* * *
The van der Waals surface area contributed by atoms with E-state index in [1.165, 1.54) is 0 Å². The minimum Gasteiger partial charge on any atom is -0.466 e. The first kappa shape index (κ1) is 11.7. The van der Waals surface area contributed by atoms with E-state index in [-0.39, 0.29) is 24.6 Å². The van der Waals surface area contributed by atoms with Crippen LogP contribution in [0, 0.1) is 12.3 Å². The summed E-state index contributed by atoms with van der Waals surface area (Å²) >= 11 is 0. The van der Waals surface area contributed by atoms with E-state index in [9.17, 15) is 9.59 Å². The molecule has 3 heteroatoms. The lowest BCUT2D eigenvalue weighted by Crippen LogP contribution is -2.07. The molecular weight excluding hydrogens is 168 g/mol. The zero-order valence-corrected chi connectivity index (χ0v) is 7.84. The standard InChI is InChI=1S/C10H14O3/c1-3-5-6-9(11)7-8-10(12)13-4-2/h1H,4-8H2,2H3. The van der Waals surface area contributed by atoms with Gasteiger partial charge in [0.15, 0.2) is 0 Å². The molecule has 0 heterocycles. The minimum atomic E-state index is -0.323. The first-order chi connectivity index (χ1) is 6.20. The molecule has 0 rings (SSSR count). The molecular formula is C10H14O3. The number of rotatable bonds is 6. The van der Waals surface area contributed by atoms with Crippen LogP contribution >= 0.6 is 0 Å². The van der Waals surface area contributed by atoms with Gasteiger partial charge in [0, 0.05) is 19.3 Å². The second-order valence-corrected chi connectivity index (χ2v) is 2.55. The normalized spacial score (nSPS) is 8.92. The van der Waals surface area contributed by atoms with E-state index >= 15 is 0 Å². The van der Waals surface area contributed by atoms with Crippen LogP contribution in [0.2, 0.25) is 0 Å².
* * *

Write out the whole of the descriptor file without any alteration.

The van der Waals surface area contributed by atoms with E-state index in [1.165, 1.54) is 0 Å². The minimum Gasteiger partial charge on any atom is -0.466 e. The first kappa shape index (κ1) is 11.7. The van der Waals surface area contributed by atoms with E-state index in [-0.39, 0.29) is 24.6 Å². The van der Waals surface area contributed by atoms with Crippen LogP contribution in [0, 0.1) is 12.3 Å². The summed E-state index contributed by atoms with van der Waals surface area (Å²) >= 11 is 0. The van der Waals surface area contributed by atoms with E-state index in [9.17, 15) is 9.59 Å². The molecule has 3 heteroatoms. The lowest BCUT2D eigenvalue weighted by Crippen LogP contribution is -2.07. The molecular weight excluding hydrogens is 168 g/mol. The zero-order valence-corrected chi connectivity index (χ0v) is 7.84. The standard InChI is InChI=1S/C10H14O3/c1-3-5-6-9(11)7-8-10(12)13-4-2/h1H,4-8H2,2H3. The van der Waals surface area contributed by atoms with Gasteiger partial charge in [0.15, 0.2) is 0 Å². The molecule has 0 heterocycles. The minimum atomic E-state index is -0.323. The first-order chi connectivity index (χ1) is 6.20. The molecule has 0 rings (SSSR count). The molecular formula is C10H14O3. The number of rotatable bonds is 6. The van der Waals surface area contributed by atoms with Crippen LogP contribution >= 0.6 is 0 Å². The van der Waals surface area contributed by atoms with Gasteiger partial charge in [0, 0.05) is 19.3 Å². The second-order valence-corrected chi connectivity index (χ2v) is 2.55. The normalized spacial score (nSPS) is 8.92. The van der Waals surface area contributed by atoms with E-state index >= 15 is 0 Å². The van der Waals surface area contributed by atoms with Crippen LogP contribution in [0.2, 0.25) is 0 Å².